Correlation Engine 2.0
Clear Search sequence regions

Sizes of these terms reflect their relevance to your search.

Opiate addiction is a major health challenge with substantial societal cost. Though harm minimisation strategies have been effective, there is a growing need for new treatments for detoxification and relapse prevention. Preclinical research has found neurokinin 1 (NK1) receptors have prominent effects on opiate reward and reinforcement, and human studies have found NK1 antagonism led to reductions in craving and withdrawal. However, its effect on brain mechanisms in opiate addiction has not yet been examined. This study aims to assess the impact of NK1 antagonist aprepitant on heroin cue-elicited changes in blood-oxygenation level dependent (BOLD) signal in opiate dependent individuals undergoing detoxification. Participants will attend two scanning sessions and receive a single dose of aprepitant (320 mg) and a placebo in a randomised, cross-over design. During functional magnetic resonance imaging participants will undergo two runs of a cue reactivity task, which consists of passive viewing of drug cues or neutral cues in a block design fashion. We hypothesise that NK1 antagonism will attenuate the BOLD response to drug cues in the caudate nucleus and amygdala. Regions of interest were selected based on NK1 receptor density and their role in cue reactivity and craving. Copyright © 2021 The Authors. Published by Elsevier B.V. All rights reserved.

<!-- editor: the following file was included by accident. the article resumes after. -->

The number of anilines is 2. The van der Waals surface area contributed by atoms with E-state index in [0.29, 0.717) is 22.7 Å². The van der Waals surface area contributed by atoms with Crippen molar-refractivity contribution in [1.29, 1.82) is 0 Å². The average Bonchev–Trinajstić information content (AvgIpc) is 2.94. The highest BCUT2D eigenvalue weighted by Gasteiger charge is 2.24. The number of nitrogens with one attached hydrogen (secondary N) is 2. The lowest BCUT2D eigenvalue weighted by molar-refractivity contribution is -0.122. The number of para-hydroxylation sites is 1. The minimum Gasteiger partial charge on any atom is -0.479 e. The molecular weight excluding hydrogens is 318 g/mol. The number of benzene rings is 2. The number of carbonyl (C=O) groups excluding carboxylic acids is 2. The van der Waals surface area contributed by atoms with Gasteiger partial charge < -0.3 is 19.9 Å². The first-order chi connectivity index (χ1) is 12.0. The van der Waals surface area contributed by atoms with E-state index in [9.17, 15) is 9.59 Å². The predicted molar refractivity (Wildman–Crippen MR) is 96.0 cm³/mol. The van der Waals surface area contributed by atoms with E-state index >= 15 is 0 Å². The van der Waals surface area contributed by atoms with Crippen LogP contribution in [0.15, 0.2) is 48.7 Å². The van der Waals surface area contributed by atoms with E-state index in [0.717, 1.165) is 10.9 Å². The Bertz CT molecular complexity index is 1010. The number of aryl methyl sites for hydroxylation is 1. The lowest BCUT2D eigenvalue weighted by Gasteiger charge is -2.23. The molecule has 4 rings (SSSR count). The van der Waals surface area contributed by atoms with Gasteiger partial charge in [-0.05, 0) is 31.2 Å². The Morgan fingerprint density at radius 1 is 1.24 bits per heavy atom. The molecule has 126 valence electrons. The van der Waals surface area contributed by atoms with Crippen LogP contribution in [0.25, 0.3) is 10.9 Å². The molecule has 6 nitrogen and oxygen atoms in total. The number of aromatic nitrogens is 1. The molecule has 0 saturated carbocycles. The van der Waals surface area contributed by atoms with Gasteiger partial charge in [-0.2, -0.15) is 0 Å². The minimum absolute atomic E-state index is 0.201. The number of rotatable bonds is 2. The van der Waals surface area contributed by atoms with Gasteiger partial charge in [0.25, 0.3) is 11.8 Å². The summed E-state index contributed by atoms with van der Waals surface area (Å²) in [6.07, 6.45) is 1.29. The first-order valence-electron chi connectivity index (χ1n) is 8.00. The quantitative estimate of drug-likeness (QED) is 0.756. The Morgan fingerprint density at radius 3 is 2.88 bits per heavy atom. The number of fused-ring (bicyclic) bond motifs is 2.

Leon Fonville, Louise Paterson, Katherine Herlinger, Alexandra Hayes, Raymond Hill, David Nutt, Anne Lingford-Hughes. Functional evaluation of NK1 antagonism on cue reactivity in opiate dependence; An fMRI study. Drug and alcohol dependence. 2021 Apr 01;221:108564

PMID: 33548897

View Full Text